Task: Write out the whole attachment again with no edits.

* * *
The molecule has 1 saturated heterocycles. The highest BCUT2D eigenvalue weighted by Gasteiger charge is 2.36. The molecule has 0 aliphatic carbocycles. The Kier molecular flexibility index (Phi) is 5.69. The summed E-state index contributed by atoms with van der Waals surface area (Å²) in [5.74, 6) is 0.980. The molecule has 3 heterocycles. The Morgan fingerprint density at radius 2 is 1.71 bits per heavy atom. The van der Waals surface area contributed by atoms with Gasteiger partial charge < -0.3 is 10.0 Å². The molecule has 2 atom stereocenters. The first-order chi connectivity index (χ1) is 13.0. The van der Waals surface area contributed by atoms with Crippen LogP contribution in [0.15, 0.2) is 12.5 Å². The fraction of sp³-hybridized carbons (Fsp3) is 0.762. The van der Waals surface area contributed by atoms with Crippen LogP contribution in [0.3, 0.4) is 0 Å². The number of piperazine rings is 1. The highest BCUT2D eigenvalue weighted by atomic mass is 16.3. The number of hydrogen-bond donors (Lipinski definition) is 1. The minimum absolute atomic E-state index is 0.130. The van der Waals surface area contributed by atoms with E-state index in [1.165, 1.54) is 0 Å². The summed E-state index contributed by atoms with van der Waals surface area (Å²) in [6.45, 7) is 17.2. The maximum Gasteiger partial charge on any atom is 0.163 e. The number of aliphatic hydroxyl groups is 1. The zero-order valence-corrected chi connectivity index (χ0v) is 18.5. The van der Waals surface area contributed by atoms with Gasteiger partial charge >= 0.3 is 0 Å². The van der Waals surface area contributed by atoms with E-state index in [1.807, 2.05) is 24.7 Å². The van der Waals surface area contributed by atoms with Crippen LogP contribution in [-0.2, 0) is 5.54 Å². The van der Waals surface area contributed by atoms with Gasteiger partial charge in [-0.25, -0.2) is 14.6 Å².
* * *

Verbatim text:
The molecule has 1 saturated heterocycles. The highest BCUT2D eigenvalue weighted by Gasteiger charge is 2.36. The molecule has 0 aliphatic carbocycles. The Kier molecular flexibility index (Phi) is 5.69. The summed E-state index contributed by atoms with van der Waals surface area (Å²) in [5.74, 6) is 0.980. The molecule has 3 heterocycles. The Morgan fingerprint density at radius 2 is 1.71 bits per heavy atom. The van der Waals surface area contributed by atoms with Gasteiger partial charge < -0.3 is 10.0 Å². The molecule has 2 atom stereocenters. The first-order chi connectivity index (χ1) is 13.0. The van der Waals surface area contributed by atoms with Crippen LogP contribution in [0.15, 0.2) is 12.5 Å². The fraction of sp³-hybridized carbons (Fsp3) is 0.762. The van der Waals surface area contributed by atoms with Crippen LogP contribution in [0.3, 0.4) is 0 Å². The number of piperazine rings is 1. The highest BCUT2D eigenvalue weighted by atomic mass is 16.3. The number of hydrogen-bond donors (Lipinski definition) is 1. The minimum absolute atomic E-state index is 0.130. The van der Waals surface area contributed by atoms with E-state index in [1.165, 1.54) is 0 Å². The summed E-state index contributed by atoms with van der Waals surface area (Å²) in [6.45, 7) is 17.2. The maximum Gasteiger partial charge on any atom is 0.163 e. The number of aliphatic hydroxyl groups is 1. The zero-order valence-corrected chi connectivity index (χ0v) is 18.5. The van der Waals surface area contributed by atoms with Gasteiger partial charge >= 0.3 is 0 Å². The van der Waals surface area contributed by atoms with E-state index in [1.807, 2.05) is 24.7 Å². The van der Waals surface area contributed by atoms with Crippen LogP contribution in [-0.2, 0) is 5.54 Å². The van der Waals surface area contributed by atoms with Gasteiger partial charge in [-0.25, -0.2) is 14.6 Å².